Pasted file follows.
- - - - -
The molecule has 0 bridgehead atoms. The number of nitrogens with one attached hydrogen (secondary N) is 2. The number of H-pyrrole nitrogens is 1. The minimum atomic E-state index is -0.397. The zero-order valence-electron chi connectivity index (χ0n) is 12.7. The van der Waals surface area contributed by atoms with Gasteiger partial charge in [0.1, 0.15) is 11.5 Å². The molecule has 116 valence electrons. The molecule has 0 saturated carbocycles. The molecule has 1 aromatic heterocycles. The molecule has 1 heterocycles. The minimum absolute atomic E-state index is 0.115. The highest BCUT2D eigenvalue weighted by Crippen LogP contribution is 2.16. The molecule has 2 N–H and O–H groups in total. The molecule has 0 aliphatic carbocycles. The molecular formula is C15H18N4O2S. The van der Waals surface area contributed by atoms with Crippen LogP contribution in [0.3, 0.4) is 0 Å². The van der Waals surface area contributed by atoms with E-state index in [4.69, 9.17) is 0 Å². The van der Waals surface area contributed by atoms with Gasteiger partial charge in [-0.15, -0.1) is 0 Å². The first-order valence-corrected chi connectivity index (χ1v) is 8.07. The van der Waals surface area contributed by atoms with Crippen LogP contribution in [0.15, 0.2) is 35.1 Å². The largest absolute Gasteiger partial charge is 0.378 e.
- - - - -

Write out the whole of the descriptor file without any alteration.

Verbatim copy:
The molecule has 0 bridgehead atoms. The number of nitrogens with one attached hydrogen (secondary N) is 2. The number of H-pyrrole nitrogens is 1. The minimum atomic E-state index is -0.397. The zero-order valence-electron chi connectivity index (χ0n) is 12.7. The van der Waals surface area contributed by atoms with Gasteiger partial charge in [0.1, 0.15) is 11.5 Å². The molecule has 116 valence electrons. The molecule has 0 saturated carbocycles. The molecule has 1 aromatic heterocycles. The molecule has 1 heterocycles. The minimum absolute atomic E-state index is 0.115. The highest BCUT2D eigenvalue weighted by Crippen LogP contribution is 2.16. The molecule has 2 N–H and O–H groups in total. The molecule has 0 aliphatic carbocycles. The molecular formula is C15H18N4O2S. The van der Waals surface area contributed by atoms with Crippen LogP contribution in [0.3, 0.4) is 0 Å². The van der Waals surface area contributed by atoms with E-state index in [4.69, 9.17) is 0 Å². The van der Waals surface area contributed by atoms with Gasteiger partial charge in [-0.15, -0.1) is 0 Å². The first-order valence-corrected chi connectivity index (χ1v) is 8.07. The van der Waals surface area contributed by atoms with Crippen LogP contribution in [0.15, 0.2) is 35.1 Å². The largest absolute Gasteiger partial charge is 0.378 e.